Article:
Hi,
I am trying to create a proof that the limit as (x,y) approaches (1,0) of x + 2y is equal to 1. I have researched online and read my textbook over and over again and understand what the epsilon/delta limit definition is. However, I am having trouble applying it to this multi-variable situation. Can anyone help? It's truly appreciated! Thanks.
Thanks for that quick response! Wow.
Unfortunately, this is exactly where I am right now in the problem. I'm trying to figure out how to write my epsilon in terms of delta. My brain can't work with that square root or absolute value sign at all right now.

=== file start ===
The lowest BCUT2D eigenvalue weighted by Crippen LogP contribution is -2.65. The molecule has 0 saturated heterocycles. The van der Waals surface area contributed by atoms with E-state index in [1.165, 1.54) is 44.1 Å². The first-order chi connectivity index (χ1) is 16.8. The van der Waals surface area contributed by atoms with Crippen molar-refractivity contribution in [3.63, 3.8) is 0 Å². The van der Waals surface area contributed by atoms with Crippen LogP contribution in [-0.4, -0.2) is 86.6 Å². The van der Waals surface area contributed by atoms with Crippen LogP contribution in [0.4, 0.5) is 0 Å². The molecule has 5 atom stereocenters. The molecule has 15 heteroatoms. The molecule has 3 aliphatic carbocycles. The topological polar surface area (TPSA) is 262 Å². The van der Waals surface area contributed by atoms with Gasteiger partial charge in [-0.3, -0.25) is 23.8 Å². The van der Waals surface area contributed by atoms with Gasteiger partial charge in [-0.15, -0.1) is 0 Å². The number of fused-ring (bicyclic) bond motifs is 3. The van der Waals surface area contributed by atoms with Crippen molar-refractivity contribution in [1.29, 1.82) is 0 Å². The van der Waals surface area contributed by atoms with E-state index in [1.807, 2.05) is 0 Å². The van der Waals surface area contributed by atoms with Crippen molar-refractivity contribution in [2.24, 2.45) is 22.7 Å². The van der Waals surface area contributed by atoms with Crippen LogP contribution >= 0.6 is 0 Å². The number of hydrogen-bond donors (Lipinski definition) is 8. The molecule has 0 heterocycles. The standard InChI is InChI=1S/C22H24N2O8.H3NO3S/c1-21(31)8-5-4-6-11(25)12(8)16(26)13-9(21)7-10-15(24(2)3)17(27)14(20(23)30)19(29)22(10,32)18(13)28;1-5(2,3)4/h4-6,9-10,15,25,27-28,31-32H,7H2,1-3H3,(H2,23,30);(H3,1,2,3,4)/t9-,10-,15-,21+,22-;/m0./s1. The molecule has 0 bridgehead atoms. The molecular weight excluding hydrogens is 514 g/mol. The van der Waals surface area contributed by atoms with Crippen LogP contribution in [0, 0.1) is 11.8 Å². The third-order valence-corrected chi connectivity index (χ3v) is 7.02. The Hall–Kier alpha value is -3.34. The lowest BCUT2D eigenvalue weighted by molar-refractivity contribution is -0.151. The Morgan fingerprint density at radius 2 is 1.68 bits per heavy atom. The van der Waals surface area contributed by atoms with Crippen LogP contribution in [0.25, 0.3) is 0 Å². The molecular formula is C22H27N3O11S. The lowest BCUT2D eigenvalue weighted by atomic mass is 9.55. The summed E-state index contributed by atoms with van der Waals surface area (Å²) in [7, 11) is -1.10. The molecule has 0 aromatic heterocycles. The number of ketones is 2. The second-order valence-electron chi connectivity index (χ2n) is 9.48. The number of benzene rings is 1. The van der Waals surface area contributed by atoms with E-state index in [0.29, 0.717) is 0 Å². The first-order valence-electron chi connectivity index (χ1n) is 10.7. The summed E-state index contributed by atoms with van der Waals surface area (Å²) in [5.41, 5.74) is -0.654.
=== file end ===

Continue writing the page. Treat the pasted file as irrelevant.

I now have written down that the absolute value of x - 1 is less than the absolute value of x - 1 + 2y which is less than epsilon. However, I am stuck again. Can I get a push in the right direction?
Once again, thank you for your help. This is an incredible resource.
abs(x - 1) = sqrt((x-1)^2) less than = sqrt((x-1)^2 + y^2)
also,
2abs(y) = 2sqrt(y^2) less than = sqrt((x-1)^2 + y^2)
so
abs(x + 2y - 1) less than = abs(x-1) + 2abs(y) less than = 3sqrt((x-1)^2 + y^2) less than delta.
choose delta = epsilon / 3. This should work.